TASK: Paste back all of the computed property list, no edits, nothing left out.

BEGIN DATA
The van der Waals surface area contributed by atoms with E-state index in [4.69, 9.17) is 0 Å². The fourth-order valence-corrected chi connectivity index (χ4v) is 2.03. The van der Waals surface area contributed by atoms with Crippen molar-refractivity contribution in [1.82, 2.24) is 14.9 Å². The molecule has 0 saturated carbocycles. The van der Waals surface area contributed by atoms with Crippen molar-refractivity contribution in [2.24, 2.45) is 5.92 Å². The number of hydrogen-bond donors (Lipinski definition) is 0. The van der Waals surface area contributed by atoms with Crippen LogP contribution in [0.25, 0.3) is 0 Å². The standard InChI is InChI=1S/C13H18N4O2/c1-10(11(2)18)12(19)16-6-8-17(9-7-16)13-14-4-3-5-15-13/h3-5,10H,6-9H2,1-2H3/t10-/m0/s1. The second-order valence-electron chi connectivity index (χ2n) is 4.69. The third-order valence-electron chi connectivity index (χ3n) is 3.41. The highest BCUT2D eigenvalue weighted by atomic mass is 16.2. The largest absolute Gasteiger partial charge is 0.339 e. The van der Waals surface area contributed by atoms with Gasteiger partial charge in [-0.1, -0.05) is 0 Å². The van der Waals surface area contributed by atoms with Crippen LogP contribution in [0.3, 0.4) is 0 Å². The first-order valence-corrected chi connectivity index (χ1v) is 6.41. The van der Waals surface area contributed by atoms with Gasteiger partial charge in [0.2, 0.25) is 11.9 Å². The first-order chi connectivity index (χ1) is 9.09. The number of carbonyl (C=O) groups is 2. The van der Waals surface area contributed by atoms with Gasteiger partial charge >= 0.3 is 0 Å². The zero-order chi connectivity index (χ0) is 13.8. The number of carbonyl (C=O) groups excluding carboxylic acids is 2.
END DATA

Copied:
The van der Waals surface area contributed by atoms with E-state index in [4.69, 9.17) is 0 Å². The fourth-order valence-corrected chi connectivity index (χ4v) is 2.03. The van der Waals surface area contributed by atoms with Crippen molar-refractivity contribution in [1.82, 2.24) is 14.9 Å². The molecule has 0 saturated carbocycles. The van der Waals surface area contributed by atoms with Crippen molar-refractivity contribution in [2.24, 2.45) is 5.92 Å². The number of hydrogen-bond donors (Lipinski definition) is 0. The van der Waals surface area contributed by atoms with Crippen LogP contribution in [0.25, 0.3) is 0 Å². The standard InChI is InChI=1S/C13H18N4O2/c1-10(11(2)18)12(19)16-6-8-17(9-7-16)13-14-4-3-5-15-13/h3-5,10H,6-9H2,1-2H3/t10-/m0/s1. The second-order valence-electron chi connectivity index (χ2n) is 4.69. The third-order valence-electron chi connectivity index (χ3n) is 3.41. The highest BCUT2D eigenvalue weighted by atomic mass is 16.2. The largest absolute Gasteiger partial charge is 0.339 e. The van der Waals surface area contributed by atoms with Gasteiger partial charge in [-0.1, -0.05) is 0 Å². The van der Waals surface area contributed by atoms with Crippen LogP contribution in [0.3, 0.4) is 0 Å². The first-order valence-corrected chi connectivity index (χ1v) is 6.41. The van der Waals surface area contributed by atoms with Gasteiger partial charge in [0.2, 0.25) is 11.9 Å². The first-order chi connectivity index (χ1) is 9.09. The number of carbonyl (C=O) groups is 2. The van der Waals surface area contributed by atoms with Gasteiger partial charge >= 0.3 is 0 Å². The zero-order chi connectivity index (χ0) is 13.8. The number of carbonyl (C=O) groups excluding carboxylic acids is 2.